An idea whose time has come?
After years of debating the idea, lawmakers are giving another go to legislation that would target those driving without insurance. Senate Bill 691 would prevent uninsured drivers from recovering any monetary damages after auto accidents. The bill passed the Senate 31-9 and just passed a House committee on a 10-6 vote. State Rep. Jason Nelson, R-Oklahoma City, said the idea behind the bill is simple: “If you're not participating in the system that you're required to by law, then you shouldn't benefit from it.” A 2011 report from the Insurance Research Council says about 24 percent of Oklahoma's drivers were uninsured in 2009, the latest year of data. Yet those drivers can file claims on others' insurance, even as their own actions drive up the cost of others' insurance. We suspect most Oklahomans will like this bill. Perhaps this will be the year it finally becomes law.
Money well spent
Liberals often appear surprised that so many citizens are skeptical of the efficacy of government intervention in the economy. Apparently, many Americans pay attention to results while many liberals mostly focus on intentions. Consider the famed Obama stimulus plan. The Weekly Standard notes a government website has detailed the results of a stimulus grant awarded to Indiana University to study “Barriers to Correct Condom Use.” The study was to be “one of the first to examine under controlled conditions the role of cognitive and affective factors and condom skills in explaining condom use problems in young, heterosexual adult men.” The description alone will cause many to consider it a waste of time and money — and they're right. The study spent $423,500 and created no jobs whatsoever. Yet somewhere we suspect there are liberals who remain baffled that anyone would think this wasn't money well spent.
Out of focus, again
Rutgers University officials knew months ago that men's basketball coach Mike Rice had gone over the line in the treatment of his players. In November, the athletic director was given a videotape of Rice kicking players, throwing basketballs at them and using an anti-gay slur. The AD decided in December, with the school president's blessing, to fine Rice and suspend him for a few games. Only after the video aired this week on ESPN did Rutgers decide to act, by firing Rice. The athletic director, Tim Pernetti, needed to be shown the door, too, and finally he stepped down Friday. Originally it was reported Pernetti's job was safe because he had helped get Rutgers admitted to the mighty Big Ten Conference — thus securing additional millions in annual revenue for the school. Never let it be said that big-time college athletics programs don't have their priorities in order.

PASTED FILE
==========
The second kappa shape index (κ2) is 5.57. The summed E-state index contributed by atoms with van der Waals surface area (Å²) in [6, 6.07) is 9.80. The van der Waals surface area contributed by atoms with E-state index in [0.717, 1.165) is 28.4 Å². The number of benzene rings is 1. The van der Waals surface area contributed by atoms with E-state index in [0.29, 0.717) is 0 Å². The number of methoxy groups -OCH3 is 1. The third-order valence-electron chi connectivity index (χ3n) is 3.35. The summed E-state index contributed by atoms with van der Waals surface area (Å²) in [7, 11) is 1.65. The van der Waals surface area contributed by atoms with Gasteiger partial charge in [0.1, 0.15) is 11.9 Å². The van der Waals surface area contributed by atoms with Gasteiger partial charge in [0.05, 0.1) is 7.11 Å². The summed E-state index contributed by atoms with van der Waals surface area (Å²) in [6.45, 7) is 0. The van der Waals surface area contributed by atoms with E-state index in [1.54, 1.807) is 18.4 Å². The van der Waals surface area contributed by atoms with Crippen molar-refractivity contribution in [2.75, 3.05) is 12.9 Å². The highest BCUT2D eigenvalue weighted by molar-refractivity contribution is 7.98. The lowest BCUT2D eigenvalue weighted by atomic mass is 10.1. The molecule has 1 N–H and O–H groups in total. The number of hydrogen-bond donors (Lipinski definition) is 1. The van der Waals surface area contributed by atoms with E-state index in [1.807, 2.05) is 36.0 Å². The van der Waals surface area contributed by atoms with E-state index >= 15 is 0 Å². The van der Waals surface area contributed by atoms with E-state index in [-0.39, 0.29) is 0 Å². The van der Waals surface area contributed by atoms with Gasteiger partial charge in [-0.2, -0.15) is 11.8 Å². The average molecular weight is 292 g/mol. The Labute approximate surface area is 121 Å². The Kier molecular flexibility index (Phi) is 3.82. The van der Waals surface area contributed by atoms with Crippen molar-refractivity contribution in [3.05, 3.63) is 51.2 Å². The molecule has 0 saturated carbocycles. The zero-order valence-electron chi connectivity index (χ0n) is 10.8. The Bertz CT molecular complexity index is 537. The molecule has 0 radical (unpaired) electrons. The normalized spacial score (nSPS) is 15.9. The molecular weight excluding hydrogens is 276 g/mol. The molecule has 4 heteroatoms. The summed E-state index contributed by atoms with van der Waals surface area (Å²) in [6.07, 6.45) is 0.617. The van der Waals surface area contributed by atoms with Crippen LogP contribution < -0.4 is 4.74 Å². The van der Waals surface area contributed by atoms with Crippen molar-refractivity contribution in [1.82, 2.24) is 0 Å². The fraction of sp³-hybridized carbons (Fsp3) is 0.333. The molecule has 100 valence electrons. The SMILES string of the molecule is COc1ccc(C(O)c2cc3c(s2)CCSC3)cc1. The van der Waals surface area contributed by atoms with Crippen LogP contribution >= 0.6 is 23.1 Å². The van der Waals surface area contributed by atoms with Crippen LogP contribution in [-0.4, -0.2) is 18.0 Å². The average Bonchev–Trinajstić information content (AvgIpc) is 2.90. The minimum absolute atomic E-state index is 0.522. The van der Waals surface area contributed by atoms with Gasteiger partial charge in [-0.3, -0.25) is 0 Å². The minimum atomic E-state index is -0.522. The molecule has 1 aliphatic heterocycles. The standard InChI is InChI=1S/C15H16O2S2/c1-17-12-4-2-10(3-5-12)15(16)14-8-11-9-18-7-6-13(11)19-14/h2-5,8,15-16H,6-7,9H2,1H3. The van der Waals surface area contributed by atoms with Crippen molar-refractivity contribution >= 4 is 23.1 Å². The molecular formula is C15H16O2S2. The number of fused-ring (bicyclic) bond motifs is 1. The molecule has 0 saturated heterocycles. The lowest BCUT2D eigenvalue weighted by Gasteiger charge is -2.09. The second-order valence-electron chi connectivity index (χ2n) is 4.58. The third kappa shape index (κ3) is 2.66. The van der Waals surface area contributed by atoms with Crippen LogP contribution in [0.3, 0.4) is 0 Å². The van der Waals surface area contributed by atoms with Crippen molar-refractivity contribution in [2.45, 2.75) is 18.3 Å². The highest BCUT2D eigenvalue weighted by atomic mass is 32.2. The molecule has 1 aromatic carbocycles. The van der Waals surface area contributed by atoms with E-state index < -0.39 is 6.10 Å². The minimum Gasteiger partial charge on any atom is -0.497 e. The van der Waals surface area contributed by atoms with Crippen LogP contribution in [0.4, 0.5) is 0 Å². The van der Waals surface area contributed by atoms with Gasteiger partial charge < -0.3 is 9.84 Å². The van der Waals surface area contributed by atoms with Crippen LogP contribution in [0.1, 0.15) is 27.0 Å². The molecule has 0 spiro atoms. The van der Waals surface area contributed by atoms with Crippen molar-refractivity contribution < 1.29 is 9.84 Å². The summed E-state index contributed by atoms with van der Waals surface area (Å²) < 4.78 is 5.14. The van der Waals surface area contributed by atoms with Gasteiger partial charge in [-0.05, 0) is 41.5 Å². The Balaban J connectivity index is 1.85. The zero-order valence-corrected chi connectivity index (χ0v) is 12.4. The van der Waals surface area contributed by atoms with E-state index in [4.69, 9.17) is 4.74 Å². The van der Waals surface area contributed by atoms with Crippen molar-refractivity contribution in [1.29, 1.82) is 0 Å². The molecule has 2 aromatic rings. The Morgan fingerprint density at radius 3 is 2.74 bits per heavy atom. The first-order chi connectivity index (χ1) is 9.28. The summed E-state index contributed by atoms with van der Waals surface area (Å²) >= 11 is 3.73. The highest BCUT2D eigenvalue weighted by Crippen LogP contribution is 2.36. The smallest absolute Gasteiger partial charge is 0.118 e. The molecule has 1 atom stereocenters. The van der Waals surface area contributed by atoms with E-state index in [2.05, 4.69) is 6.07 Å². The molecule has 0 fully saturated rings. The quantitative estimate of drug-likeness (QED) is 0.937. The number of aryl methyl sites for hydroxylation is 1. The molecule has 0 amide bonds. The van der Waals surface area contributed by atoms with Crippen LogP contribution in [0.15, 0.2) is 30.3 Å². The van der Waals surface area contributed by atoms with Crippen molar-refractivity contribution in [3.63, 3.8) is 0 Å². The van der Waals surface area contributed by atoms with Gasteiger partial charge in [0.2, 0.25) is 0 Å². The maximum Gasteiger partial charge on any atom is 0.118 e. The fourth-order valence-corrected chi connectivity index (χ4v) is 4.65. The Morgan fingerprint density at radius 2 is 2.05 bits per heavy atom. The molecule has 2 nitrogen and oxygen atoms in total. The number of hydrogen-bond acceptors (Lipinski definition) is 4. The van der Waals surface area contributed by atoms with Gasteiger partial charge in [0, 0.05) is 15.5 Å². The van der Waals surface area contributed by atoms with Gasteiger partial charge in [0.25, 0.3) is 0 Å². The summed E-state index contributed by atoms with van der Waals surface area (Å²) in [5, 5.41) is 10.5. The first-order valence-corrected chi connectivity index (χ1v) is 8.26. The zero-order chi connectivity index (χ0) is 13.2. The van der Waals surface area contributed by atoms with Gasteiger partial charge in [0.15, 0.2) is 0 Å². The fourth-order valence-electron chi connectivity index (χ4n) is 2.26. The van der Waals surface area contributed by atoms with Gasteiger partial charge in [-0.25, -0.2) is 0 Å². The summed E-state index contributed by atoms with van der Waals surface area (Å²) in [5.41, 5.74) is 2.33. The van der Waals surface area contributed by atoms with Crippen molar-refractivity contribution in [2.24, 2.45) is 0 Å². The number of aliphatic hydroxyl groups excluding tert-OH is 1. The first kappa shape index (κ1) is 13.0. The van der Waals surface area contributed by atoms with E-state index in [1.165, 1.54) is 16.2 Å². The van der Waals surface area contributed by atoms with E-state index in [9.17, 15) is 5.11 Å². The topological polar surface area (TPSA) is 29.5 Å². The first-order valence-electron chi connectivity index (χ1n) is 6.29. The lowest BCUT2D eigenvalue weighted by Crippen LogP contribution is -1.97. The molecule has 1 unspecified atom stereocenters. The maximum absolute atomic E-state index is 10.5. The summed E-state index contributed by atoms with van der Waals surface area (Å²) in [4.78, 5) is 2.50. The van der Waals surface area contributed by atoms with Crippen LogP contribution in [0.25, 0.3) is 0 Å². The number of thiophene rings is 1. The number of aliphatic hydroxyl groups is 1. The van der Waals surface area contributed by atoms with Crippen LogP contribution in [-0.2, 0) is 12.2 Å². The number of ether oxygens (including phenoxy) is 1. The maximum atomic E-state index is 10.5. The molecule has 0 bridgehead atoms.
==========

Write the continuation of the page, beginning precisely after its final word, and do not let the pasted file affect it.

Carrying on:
We've often scoffed at those who claim having to present identification when voting is somehow an unreasonable, monstrous burden. Given how often people have to show photo ID today for all sorts of activities, it's hardly unprecedented. In fact, many establishments selling beer and liquor now card everyone who enters — and we do mean everyone. Blockheads, a Manhattan bar recently noted in The Wall Street Journal, has a zero-tolerance ID policy. Senior citizens buying a drink have to show ID, just like a 21-year-old. A bartender at High West Distillery in Salt Lake City's airport once carded a 96-year-old customer. If retirees are able to survive an ID requirement to ensure the legality of beer purchases, why should anyone object to ensuring the validity of the voting process?